#  Make  sure  to  restart  your  R  session  at  this  point

library(devtools) install_github(“geoffjentry/twitteR”)

We are interested in getting data where the string “big mac” is included and finding out which topics stand out about this. In order to do this, the first step is collecting the data from twitter. Below is our R script to collect required data from twitter. This code is also available in bda/part1/collect_data/collect_data_twitter.R file.

rm(list  =  ls(all  =  TRUE));  gc()  #  Clears  the  global  environment

library(twitteR)

Sys.setlocale(category  =  “LC_ALL”,  locale  =  “C”)

###  Replace  the  xxx’s with  the  values  you  got  from  the  previous  instructions # consumer_key = “xxxxxxxxxxxxxxxxxxxx”

#  consumer_secret  =  “xxxxxxxxxxxxxxxxxxxxxxxxxxxxxxxxxxxxxxxx”

# access_token = “xxxxxxxxxx-xxxxxxxxxxxxxxxxxxxxxxxxxxxxxxxxxxxxxxxxxxxxxxxxx” #  access_token_secret=  “xxxxxxxxxxxxxxxxxxxxxxxxxxxxxxxxxxxxxxxxxxxxxxxxx”

#  Connect  to  twitter  rest  API

setup_twitter_oauth(consumer_key,  consumer_secret,  access_token,  access_token_secret)

#  Get  tweets  related  to  big  mac

tweets  <-  searchTwitter(’big  mac’, n=200,  lang=’en’) df  <-  twListToDF(tweets)

#  Take  a  look  at  the  data head(df)

#  Check  which  device  is  most  used

sources  <-  sapply(tweets,  function(x)  x$getStatusSource()) sources  <-  gsub(“</a>”,  “”,  sources)

sources  <-  strsplit(sources,  “>”)

Big Data Analytics − Cleansing Data

Once the data is collected, we normally have diverse data sources with different characteristics. The most immediate step would be to make these data sources homogeneous and continue to develop our data product. However, it depends on the type of data. We should ask ourselves if it is practical to homogenize the data.

Maybe the data sources are completely different, and the information loss will be large if the sources would be homogenized. In this case, we can think of alternatives. Can one data source help me build a regression model and the other one a classification model? Is it possible to work with the heterogeneity on our advantage rather than just lose information? Taking these decisions are what make analytics interesting and challenging.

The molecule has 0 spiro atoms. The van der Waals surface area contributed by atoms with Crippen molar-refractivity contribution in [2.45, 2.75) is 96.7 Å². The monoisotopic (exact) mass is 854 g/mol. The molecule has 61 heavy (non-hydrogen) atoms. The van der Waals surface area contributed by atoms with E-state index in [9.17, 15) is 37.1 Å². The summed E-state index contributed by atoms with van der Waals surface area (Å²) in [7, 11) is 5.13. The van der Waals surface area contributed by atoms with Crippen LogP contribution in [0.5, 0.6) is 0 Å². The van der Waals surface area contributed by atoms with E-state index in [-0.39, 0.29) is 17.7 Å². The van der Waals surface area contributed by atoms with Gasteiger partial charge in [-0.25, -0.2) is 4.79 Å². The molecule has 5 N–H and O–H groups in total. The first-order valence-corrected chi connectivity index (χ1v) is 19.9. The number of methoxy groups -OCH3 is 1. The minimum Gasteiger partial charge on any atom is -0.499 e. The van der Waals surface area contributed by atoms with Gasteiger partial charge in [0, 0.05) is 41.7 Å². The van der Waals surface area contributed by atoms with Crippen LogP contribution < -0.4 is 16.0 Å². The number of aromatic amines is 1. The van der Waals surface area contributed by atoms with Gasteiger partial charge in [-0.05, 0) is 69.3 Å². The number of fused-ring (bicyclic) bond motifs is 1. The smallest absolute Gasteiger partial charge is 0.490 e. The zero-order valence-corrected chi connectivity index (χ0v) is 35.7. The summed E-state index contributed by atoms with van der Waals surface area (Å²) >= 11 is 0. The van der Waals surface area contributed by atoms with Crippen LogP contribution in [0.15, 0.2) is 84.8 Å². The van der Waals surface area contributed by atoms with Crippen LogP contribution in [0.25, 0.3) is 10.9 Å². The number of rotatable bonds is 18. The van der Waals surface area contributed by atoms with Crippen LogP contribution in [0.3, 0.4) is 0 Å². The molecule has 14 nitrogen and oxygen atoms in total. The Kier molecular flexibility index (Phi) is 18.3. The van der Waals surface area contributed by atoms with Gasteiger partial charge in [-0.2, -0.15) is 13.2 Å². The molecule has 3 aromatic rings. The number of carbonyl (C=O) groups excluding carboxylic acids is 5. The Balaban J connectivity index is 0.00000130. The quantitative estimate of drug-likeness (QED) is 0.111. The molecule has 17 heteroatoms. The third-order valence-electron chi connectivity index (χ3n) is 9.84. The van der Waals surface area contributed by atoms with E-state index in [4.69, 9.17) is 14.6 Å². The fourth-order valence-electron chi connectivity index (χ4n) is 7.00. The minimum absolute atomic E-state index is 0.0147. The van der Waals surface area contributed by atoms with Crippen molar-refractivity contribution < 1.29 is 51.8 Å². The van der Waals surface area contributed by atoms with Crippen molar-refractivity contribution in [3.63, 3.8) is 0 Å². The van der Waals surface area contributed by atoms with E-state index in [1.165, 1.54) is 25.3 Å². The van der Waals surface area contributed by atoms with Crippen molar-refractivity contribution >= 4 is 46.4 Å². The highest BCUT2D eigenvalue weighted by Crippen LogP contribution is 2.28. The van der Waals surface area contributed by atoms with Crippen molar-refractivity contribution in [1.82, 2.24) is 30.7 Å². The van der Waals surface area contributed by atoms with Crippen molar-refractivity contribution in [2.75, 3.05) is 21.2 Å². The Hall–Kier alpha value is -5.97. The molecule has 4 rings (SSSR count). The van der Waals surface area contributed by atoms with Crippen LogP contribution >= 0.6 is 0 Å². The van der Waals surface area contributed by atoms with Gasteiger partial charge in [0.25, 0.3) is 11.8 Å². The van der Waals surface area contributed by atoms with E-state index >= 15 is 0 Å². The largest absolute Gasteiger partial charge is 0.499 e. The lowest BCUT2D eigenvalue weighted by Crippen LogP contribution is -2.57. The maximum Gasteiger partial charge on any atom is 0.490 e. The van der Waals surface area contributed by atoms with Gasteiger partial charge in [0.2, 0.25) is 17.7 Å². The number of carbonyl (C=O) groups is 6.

In the case of reviews, it is possible to have a language for each data source. Again, we have two choices:

  • Homogenization: It involves translating different languages to the language where we have more data. The quality of translations services is acceptable, but if we would like to translate massive amounts of data with an API, the cost would be significant. There are software tools available for this task, but that would be costly too.
  • Heterogenization: Would it be possible to develop a solution for each language? As it is simple to detect the language of a corpus, we could develop a recommender for each language. This would involve more work in terms of tuning each recommender according to the amount of languages available but is definitely a viable option if we have a few languages

Twitter Mini Project

In the present case we need to first clean the unstructured data and then convert it to a data matrix in order to apply topics modelling on it. In general, when getting data from twitter, there are several characters we are not interested in using, at least in the first stage of the data cleansing process.

For example, after getting the tweets we get these strange characters: “<ed><U+00A0><U+00BD><ed><U+00B8><U+008B>”. These are probably emoticons, so in order to clean the data, we will just remove them using the following script. This code is also available in bda/part1/collect_data/cleaning_data.R file.

rm(list  =  ls(all  =  TRUE));  gc()  #  Clears  the  global  environment source(‘collect_data_twitter.R’)

#  Some  tweets head(df$text)

[1]  “I’m  not  a  big  fan  of  turkey  but  baked  Mac  &amp;  cheese

<ed><U+00A0><U+00BD><ed><U+00B8><U+008B>”

[2]  “@Jayoh30  Like  no  special  sauce  on  a  big  mac.  HOW” ###  We  are  interested  in  the  text  –  Let’s  clean  it!

#  We  first  convert  the  encoding  of  the  text  from  latin1  to  ASCII

df$text  <-  sapply(df$text,function(row)  iconv(row,  “latin1”,  “ASCII”,  sub=””))

#  Create  a  function  to  clean  tweets clean.text  <-  function(tx){

tx  <-  gsub(“htt.{1,20}”,  ”  “,  tx,  ignore.case=TRUE)

tx  =  gsub(“[^#[:^punct:]]|@|RT”,  ”  “,  tx,  perl=TRUE,  ignore.case=TRUE) tx  =  gsub(“[[:digit:]]”,  ”  “,  tx,  ignore.case=TRUE)

tx  =  gsub(”  {1,}”,  ”  “,  tx,  ignore.case=TRUE)

tx  =  gsub(“^\\s+|\\s+$”,  ”  “,  tx,  ignore.case=TRUE) return(tx) }

clean_tweets  <-  lapply(df$text,  clean.text)

#  Cleaned  tweets head(clean_tweets)

[1]  ”  WeNeedFeminlsm  MAC  s  new  make  up  line  features  men  woc  and  big  girls  “

[1]  ”  TravelsPhoto  What  Happens  To  Your  Body  One  Hour  After  A  Big  Mac  “